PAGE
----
For fans of Built to Spill, Weezer’s first two albums, and any music shared by Quote Unquote Records, Pinned in Place offers the energy of a garage-punk band with enough pop to keep listeners singing along — or, at least, thrash around exuberantly at one of their shows. The band is currently comprised of Sean Arenas on guitar, Ray Cruces on bass, Noah Guevara on guitar, Nate Torres on drums, and Patrick Shiroishi on keys. They have recorded one LP titled Ghostwritten By that can be bought and listened to on Bandcamp, and, not to mention, just released a music video for their album-closer “Ghostwrite the Whip” of Sean skydiving.
For fans of any of the aforementioned bands, music released by Quote Unquote Records, or friends and fans of Pinned in Place, it is awesome to say that Sean Arenas was generous enough to answer nine short-interview questions via Email about the beginning of the band, influences, Ghostwritten By, and DIY:
1) For those who know nothing about you, could you explain how Pinned in Place was born? What were the aspirations for the band at the beginning?
When Pinned in Place started, all our respective bands (Summer Vacation, Tough Stuff, and Colossal Wrecks) were over or ending except for Upsilon Acrux, which Noah and Pat perform in. I started the band to really push myself as a songwriter, and I’m fortunate because Noah, Nate, Ray, and Pat are hands-down the best musicians and people I know. After the band started, I had the idea to write an LP right out of the gate. So we did. Ray likes to say that we shat it out.
2) You’re a self-described Southern Californian DIY punk band. What does DIY mean to you? What does punk mean to you?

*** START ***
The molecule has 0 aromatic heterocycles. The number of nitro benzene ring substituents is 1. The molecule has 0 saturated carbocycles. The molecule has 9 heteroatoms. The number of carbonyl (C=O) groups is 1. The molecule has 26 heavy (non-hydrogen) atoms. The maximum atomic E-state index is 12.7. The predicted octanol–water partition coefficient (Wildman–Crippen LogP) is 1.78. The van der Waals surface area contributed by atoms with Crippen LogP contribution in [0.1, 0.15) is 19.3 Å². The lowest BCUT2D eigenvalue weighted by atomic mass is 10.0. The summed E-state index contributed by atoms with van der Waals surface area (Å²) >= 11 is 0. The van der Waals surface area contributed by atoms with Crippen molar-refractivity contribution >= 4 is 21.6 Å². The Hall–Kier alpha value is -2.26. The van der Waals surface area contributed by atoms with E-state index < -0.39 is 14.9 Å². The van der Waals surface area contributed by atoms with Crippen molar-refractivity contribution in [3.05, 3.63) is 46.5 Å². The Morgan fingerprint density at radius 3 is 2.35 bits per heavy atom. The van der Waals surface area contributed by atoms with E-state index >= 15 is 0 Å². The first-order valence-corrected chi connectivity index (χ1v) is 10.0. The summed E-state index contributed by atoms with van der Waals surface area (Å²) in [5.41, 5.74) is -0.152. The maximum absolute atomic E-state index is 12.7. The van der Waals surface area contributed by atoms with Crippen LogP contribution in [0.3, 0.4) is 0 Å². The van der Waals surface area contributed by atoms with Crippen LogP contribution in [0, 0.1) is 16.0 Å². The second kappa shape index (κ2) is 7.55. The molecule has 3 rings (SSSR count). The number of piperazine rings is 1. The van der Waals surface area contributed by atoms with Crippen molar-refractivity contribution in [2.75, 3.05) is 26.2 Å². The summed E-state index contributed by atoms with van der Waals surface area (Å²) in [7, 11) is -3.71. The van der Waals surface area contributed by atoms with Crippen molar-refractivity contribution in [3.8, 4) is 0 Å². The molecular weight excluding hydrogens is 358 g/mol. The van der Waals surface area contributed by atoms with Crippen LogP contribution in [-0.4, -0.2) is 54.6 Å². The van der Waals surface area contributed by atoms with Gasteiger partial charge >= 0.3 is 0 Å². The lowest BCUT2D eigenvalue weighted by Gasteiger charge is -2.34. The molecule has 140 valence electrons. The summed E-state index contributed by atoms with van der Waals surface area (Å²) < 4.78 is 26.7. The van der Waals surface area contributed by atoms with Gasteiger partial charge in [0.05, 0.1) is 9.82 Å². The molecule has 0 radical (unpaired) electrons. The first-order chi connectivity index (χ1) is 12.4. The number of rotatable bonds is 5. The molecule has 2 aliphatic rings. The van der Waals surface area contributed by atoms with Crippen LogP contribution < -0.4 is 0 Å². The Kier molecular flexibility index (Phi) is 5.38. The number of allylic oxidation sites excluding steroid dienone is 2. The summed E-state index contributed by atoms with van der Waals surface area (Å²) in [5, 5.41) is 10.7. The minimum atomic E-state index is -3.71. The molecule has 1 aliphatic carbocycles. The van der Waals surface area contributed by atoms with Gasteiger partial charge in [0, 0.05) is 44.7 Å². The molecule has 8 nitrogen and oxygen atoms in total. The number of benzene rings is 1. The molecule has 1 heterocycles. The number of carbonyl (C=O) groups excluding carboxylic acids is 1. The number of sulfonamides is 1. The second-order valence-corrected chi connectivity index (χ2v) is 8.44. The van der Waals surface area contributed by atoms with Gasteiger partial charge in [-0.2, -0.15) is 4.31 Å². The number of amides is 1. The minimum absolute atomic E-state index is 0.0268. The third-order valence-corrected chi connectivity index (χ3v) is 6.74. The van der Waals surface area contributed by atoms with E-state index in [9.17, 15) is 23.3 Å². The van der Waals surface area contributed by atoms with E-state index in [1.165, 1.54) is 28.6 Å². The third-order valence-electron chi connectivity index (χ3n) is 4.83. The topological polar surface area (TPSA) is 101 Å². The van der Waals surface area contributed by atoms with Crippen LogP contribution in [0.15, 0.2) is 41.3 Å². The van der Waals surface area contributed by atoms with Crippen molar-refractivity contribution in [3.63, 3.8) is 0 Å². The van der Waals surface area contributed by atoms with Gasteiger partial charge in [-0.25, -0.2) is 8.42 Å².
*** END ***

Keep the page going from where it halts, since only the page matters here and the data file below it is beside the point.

I don’t separate punk and DIY. There are bands that are aesthetically “punk,” but that means nothing to me because DIY is more than just booking shows or putting out a certain look — it’s being transparent and sincere. I just want to make music I enjoy and perform with my friends. To do that, my currency is goodwill. If we book you a show, you book us a show. If you help out on our record, we’ll promote yours. DIY punk is to cut the bullshit and simply make music because that’s what matters to you. When sketchy promoters or larger labels get involved, it becomes a job. I already have a job; I don’t want music to become my second job. I mean, this is why I write for Razorcake as well. It keeps me honest and informed and involved with people I trust and admire. They’re an excellent bullshit detector.
3) Have you played at Bridgetown DIY before? What do you like about the venue?
Pinned in Place has performed there twice, I think. My old band, Summer Vacation, used to play there all the time. I like it a lot. When you play DIY venues, you sacrifice expensive lighting and a pro sound system in exchange for real human interaction. There’s no middleman, so you get to actually talk to the people who run the venue. I love that. This goes for VLHS in Pomona and Pehrspace in LA.
4) You have been compared to early Weezer and Built to Spill. What do you consider your musical influences and how have they influenced you? Explain.